User avatar
Creyeditor
MVP
MVP
Posts: 4603
Joined: 14 Aug 2012 19:32

Re: (C&C) Q&A Thread - Quick questions go here

Post by Creyeditor »

Let's assume that sentience is the combination of sapience (the ability to contemplate and act using knowledge, experience, understanding, common sense, reason and insight.), self-awareness (the experience of one's own personality or individuality), and consciousness (awareness of internal and external existence).
Let us assume that civilization is characterized by urban development, social stratification, a form of government, and symbolic systems of communication.

Could bees be a non-sapient civilization without self-awareness, but with a monarchical city system and bee dance as symbolic representations?
Creyeditor
"Thoughts are free."
Produce, Analyze, Manipulate
1 :deu: 2 :eng: 3 :idn: 4 :fra: 4 :esp:
:con: Ook & Omlűt & Nautli languages & Sperenjas
[<3] Papuan languages, Morphophonology, Lexical Semantics [<3]
User avatar
Titus Flavius
sinic
sinic
Posts: 295
Joined: 13 Apr 2021 14:53
Location: Sol III

Re: (C&C) Q&A Thread - Quick questions go here

Post by Titus Flavius »

The "Xenology" book calls it "genetic sentience" and says that a single bee isn't sentient, while the whole hive is.
ω - near-close near-back unrounded vowel.
XIPA
:pol: :mrgreen:
:eng: [:)]
:esp: [:S]
:lat: [:'(]
Salmoneus
MVP
MVP
Posts: 2674
Joined: 19 Sep 2011 19:37

Re: (C&C) Q&A Thread - Quick questions go here

Post by Salmoneus »

Creyeditor wrote: 23 Dec 2021 17:50 Let's assume that sentience is the combination of sapience (the ability to contemplate and act using knowledge, experience, understanding, common sense, reason and insight.), self-awareness (the experience of one's own personality or individuality), and consciousness (awareness of internal and external existence).
Let us assume that civilization is characterized by urban development, social stratification, a form of government, and symbolic systems of communication.

Could bees be a non-sapient civilization without self-awareness, but with a monarchical city system and bee dance as symbolic representations?
*shrugs*
If a tree falls in a forest, does it make a sound? If you have a fever with a cold, can it still be called a cold?

With respect, I'm not sure your question means anything, since the answer depends entirely on definitions.

Certainly you can have complex systems without sapience, or even sentience (you're using the word strangely - sentience just means being able to have sensations). The solar system's pretty complicated. Or look at your computer, that's massively complicated.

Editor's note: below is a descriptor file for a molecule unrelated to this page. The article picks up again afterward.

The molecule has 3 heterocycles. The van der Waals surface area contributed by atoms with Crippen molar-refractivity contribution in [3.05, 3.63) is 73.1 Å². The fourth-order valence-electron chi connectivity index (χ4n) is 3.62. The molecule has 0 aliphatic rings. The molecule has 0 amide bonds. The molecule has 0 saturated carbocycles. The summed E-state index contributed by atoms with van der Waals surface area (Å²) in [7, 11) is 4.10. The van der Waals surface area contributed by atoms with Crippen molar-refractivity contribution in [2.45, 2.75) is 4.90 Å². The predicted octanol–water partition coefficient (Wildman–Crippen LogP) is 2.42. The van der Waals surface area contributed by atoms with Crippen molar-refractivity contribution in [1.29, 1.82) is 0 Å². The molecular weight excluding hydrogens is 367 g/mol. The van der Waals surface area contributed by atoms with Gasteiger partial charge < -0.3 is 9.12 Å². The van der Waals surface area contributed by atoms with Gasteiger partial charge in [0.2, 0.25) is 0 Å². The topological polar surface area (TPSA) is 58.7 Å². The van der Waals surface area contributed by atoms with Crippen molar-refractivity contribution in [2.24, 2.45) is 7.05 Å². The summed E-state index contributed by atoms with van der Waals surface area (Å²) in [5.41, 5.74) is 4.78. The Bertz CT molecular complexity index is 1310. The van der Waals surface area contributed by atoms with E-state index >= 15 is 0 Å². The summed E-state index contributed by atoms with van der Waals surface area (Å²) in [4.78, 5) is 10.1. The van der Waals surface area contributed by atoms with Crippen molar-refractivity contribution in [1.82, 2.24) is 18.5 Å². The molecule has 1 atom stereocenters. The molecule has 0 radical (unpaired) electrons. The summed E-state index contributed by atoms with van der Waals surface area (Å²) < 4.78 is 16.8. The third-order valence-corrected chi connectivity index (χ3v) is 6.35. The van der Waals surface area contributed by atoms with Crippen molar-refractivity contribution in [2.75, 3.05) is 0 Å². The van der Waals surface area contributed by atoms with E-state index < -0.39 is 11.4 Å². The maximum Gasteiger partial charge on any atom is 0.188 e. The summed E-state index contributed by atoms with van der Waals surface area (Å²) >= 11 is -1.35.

But is complexity 'civilisation'? Well, you give some criteria, but those criteria are all just ways of rephrasing your original question. When does a complex system become "a form of government" - does it require that the governor and the things governed are sapient? What makes a complex system "symbolic" (rather than merely responsive) - does it require that the creator and interpreter of the symbols be sapient? What makes a system in which different things act differently "social stratification" - does it require sapience? What makes a system in which some items cluster together in an environment that has evolved for that purpose "urban development" - does it require sapience?

The usual answer to all these questions is of course that these things require sapience, but that's not a factual claim. Its just that you're using a set of words that's usually only used of sapient things. When similar things happen without sapience, we use different words. We don't call your computer a complex urban development housing electron citizens; we don't call a beach a culture in which social stratification has lead to the development of a class system based on grain size; we don't say that the LEDs in your TV are subject to a draconian and anti-democratic system of government; we don't say that an avalanche symbolises the mountain's feelings about the loud noise it just heard...

...but, I mean, we could. If we wanted. If you decided that you could have a civilisation without sapience, then you could go around renaming all sorts of things in sapience-language, and nobody would be able to say that you were factually wrong in any way, just that you were speaking whimsically. [well, I guess a priest might claim that you were wrong, but it's not like they'd have any empirical basis for that, or objective proof that their theology was better than yours].